WHILE India bans the slaughter of cows, its beef exports are growing. What gives?
It’s true that 20, out of 29 states in India now completely ban cow slaughter. But although the population of India is 80 percent Hindu and so largely non-beef eating, India is the second-largest exporter of beef in the world after Brazil.
The 1.89 million metric tons of beef India exported in 2012-2013 were derived largely from herds of the native water buffalo Bubalus bubalis. This beast is beef, according to the United States Department of Agriculture and the global meat industry, but in India it is known as “buff” and doesn’t count as forbidden flesh. The new slaughter ban laws apply only to Indian cows and bulls.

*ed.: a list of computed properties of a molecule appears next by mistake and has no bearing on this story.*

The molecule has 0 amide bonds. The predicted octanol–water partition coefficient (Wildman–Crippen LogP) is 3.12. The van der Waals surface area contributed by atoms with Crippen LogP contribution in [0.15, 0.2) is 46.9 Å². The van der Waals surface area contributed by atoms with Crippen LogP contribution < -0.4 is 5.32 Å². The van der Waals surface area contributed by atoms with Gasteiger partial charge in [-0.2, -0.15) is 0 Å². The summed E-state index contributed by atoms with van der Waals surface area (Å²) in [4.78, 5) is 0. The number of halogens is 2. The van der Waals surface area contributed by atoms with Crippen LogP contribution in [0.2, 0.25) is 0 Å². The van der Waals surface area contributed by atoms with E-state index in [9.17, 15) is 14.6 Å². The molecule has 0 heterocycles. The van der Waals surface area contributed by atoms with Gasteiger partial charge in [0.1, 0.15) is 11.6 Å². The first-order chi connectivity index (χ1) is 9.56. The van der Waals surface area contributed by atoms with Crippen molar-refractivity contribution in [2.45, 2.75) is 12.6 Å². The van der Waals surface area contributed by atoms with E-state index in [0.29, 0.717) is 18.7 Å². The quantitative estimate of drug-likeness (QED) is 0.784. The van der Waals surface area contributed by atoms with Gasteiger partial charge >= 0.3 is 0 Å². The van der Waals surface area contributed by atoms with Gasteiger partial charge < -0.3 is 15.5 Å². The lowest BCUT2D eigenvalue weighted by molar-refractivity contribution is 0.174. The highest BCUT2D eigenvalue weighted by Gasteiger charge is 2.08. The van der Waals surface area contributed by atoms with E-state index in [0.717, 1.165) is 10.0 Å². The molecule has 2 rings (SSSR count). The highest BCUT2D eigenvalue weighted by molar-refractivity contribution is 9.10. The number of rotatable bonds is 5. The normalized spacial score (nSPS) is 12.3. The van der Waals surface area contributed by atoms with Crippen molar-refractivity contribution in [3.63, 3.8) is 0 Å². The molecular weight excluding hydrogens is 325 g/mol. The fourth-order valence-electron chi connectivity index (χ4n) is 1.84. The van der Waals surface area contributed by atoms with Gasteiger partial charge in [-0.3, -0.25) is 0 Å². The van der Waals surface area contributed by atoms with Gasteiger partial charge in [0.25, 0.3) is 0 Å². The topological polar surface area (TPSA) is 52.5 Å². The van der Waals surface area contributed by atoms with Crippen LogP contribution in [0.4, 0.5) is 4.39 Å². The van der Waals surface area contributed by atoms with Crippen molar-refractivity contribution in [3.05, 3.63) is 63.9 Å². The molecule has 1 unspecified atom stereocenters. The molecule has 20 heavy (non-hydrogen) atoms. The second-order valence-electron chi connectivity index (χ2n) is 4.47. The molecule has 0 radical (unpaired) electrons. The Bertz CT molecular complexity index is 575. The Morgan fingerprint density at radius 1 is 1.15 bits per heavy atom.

One consequence of the general taboo is that bovine flesh is often one of the cheaper forms of protein around, and a staple for many underprivileged communities
Cattle are still valued as a source of manure and draught power, and are left to reproduce freely at pasture. Restrictions on slaughter mean that herds in India are not culled as in countries with regulated beef industries, contributing to a large surplus of animals, particularly older males.